Kimono vs. suits vs. cops.

Every year in January, cities across Japan hold a Seijinshiki, or Coming of Age Ceremony, for residents of the community who have turned 20, the age of legal adulthood in Japan. Usually the mayor or some other dignitary makes a speech, but the main thing that Japan’s newly recognized adults look forward to is getting dressed up and taking pictures with their friends.

Men wear either a suit or formal kimono, both considered attire befitting a full-grown man. However, in recent years there’s been a growing (though still minority) trend of choosing extremely outlandish styles, often coordinating garish colors and outlandish accouterments with friends, leading to some truly spectacular group shots.

However, not everyone appreciates the aesthetic, and it’s not just because of a stereotypical Japanese preference for conformity. The attention-grabbing outfits incorporate many cues from Japanese “yankee,” or “delinquent” subculture. Critics see the glamorization of teenage rebelliousness as a gateway to adult mayhem, as yankees often grow up to become full-fledged gang or yakuza members, and some worry that wearing yankee-inspired fashion for one’s Coming of Age Ceremony isn’t so much a last burst of silly youthful fun as it is an early declaration of a lawless lifestyle from there on out, with the video below a manifestation of their fears.

Shot and shared by Twitter user @_araisa_ in Yokohama, Japan’s second-largest city, the video opens with the police pulling over a pair of vans with yankee kimono-clad men hanging out of the windows holding banners of some sort. But as the camera pans down the road, we see the cars couldn’t have kept going forward anyway, because a brawl has broken out in the middle of the street.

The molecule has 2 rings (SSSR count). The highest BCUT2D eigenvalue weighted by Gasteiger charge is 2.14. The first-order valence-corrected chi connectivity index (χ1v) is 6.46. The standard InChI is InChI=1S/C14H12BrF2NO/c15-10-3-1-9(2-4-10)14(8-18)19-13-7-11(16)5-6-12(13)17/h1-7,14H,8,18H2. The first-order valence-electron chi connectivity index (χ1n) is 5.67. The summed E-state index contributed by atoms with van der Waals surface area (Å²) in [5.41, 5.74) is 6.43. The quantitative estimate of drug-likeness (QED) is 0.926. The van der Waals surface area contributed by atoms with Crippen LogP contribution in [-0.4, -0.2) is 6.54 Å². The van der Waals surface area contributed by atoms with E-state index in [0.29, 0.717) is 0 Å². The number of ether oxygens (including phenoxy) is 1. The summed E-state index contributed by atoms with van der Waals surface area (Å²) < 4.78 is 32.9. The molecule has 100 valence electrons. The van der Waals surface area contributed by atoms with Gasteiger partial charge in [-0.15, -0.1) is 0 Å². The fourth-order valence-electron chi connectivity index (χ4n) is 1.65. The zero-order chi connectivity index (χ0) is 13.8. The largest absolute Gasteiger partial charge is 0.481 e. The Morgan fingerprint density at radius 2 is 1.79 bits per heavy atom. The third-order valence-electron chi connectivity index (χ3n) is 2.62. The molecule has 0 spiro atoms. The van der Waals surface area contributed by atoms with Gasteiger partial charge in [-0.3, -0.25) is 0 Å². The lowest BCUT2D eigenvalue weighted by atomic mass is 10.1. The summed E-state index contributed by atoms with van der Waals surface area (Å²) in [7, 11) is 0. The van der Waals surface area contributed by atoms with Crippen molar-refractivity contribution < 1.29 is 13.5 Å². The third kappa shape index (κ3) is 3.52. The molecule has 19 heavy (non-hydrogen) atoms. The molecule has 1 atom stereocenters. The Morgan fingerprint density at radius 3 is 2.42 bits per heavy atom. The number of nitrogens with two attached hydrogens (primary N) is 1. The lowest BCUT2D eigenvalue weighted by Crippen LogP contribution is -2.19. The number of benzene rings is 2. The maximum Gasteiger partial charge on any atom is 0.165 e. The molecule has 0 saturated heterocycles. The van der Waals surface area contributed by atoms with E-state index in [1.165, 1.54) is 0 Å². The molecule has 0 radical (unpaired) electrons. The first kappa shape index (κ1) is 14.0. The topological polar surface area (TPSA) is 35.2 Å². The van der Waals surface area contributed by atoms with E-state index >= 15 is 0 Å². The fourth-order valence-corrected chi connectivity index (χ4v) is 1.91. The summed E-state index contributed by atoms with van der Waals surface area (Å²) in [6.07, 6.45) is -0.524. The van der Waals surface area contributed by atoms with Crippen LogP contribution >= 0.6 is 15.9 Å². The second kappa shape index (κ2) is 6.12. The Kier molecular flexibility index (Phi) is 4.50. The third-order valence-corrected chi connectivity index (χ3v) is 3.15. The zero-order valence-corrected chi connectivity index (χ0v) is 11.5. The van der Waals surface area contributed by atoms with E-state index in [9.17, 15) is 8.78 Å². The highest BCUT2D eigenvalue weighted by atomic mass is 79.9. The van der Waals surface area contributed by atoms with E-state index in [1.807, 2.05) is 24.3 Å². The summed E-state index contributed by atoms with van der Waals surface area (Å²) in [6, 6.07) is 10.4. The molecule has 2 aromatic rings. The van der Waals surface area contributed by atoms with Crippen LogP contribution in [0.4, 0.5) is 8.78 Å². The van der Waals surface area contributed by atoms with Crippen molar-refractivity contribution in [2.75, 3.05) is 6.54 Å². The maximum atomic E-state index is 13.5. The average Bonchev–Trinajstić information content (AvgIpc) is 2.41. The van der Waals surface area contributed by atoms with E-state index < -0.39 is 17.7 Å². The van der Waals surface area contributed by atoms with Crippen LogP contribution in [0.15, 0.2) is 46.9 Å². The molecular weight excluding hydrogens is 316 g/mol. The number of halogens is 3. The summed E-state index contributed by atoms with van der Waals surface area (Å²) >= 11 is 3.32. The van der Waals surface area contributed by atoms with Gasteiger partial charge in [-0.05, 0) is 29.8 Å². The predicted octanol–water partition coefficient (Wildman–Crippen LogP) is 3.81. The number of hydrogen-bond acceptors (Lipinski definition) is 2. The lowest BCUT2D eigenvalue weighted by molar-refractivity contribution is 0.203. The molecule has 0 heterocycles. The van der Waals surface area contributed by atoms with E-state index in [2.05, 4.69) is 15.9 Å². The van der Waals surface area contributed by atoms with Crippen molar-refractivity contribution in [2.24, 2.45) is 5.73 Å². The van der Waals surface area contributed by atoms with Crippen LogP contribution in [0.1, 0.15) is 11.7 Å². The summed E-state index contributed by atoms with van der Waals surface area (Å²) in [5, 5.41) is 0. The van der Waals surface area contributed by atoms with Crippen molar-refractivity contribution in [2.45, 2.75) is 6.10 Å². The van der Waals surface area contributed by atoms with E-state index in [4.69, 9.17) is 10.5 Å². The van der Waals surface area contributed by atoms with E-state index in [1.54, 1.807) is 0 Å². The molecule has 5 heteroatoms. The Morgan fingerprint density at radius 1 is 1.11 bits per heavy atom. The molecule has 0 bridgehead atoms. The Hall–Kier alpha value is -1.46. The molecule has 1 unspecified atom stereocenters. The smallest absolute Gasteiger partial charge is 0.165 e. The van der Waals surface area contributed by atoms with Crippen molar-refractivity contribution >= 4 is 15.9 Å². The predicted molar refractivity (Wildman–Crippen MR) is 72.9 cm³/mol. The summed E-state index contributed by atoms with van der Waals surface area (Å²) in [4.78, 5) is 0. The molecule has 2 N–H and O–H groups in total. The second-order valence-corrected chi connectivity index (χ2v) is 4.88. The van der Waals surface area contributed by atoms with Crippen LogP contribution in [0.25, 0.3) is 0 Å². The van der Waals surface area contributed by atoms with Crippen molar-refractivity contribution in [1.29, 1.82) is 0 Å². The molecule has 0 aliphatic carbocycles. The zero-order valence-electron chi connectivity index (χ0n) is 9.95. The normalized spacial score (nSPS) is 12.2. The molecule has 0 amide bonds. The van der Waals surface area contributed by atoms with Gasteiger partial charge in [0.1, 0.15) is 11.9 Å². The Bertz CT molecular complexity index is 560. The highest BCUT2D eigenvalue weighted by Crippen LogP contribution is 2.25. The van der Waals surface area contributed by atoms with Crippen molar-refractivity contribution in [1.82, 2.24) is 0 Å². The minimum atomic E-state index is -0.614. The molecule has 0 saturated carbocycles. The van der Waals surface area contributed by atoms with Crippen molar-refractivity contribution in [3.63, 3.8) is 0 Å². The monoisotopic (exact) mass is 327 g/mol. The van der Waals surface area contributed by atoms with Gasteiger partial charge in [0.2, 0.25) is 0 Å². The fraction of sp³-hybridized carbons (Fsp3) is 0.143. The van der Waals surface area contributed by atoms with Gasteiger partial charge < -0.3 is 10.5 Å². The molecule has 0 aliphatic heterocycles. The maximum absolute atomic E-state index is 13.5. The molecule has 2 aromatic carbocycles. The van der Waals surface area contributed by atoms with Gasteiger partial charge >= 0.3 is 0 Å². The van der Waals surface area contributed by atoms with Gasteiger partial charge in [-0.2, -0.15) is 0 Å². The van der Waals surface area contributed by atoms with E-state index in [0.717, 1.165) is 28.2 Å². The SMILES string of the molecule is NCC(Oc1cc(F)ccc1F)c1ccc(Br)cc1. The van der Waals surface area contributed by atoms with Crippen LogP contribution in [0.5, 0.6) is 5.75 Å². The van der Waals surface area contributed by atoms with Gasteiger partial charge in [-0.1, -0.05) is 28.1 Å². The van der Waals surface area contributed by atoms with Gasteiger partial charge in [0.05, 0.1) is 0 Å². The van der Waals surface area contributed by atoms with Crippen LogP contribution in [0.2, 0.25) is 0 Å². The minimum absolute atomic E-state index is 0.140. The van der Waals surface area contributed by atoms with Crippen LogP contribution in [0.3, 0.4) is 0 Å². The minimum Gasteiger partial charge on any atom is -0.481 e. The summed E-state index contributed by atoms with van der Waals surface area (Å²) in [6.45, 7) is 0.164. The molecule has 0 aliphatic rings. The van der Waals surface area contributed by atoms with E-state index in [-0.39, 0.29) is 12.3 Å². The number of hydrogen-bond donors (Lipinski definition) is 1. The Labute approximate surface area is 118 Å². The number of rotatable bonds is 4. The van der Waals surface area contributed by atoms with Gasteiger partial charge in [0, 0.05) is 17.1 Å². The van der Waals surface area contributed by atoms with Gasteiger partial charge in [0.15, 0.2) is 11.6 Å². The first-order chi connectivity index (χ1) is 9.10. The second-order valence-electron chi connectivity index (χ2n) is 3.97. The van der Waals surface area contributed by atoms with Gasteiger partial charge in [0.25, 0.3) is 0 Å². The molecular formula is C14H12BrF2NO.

With so many people throwing so many punches, at first it’s a little hard to make out who’s fighting who, but there seem to be two groups of 20-year-olds going at it. One group is made up of kimono-wearers, and trading blows with them is a group of men in gray or black suits. Aside from hitting each other with fists and throwing each other to the asphalt, many of the combatants can be seen swinging flagpoles at each other’s heads, and at some point a bottle hatters, spreading a white, possibly foamy substance onto the ground.

▼ 20 is also the legal drinking age in Japan.

Then a third group enters the fray: police officer clad in dark blue jacketed uniforms. When their repeated commands to break it up go unheeded, the officers start wading into the combat zone and dragging individuals out, although when one officer puts a suit-wearer in a full nelson at the video’s 35-second mark, a kimono bro takes advantage of his enemy’s inability to use his arms by socking him in the face before the police officer can pull him out of harm’s way.

“I’m glad I wasn’t down at street level,” tweets @ _araisa_, who filmed the fight from a pedestrian overpass, and commenters were quick to express their anger, worry, and embarrassment at the scene.

“It’s like they’ve learned nothing at all in 20 whole years about how to act.”
“Guessing the broken bottle had beer or some other kind of carbonated booze in it.”
“That red i-phone [that gets stepped on at 0:23] is totally busted.”
“I feel sorry for their parents, seeing their kids do this at their-coming-of-age ceremony.”
“Their parents are probably the same way, and that’s why the kids turned out like that.”
“Congratulations on turning 20! Thanks to the absolute lack of common sense you acquired as children, you’re now worthless adults.”
“Is this a new Smash Brothers game?”

More than a few commenters also chimed in to poke fun at the group of would-be street kings rolling in a budget-priced kei car, sometimes seen as a mark of financial failure in Japan, but really, that’s the least of what they should be embarrassed about.

Source: Twitter/@_araisa_ via Otakomu
Featured image: Twitter/@_araisa_
Insert images: SoraNews24, Twitter/@_araisa_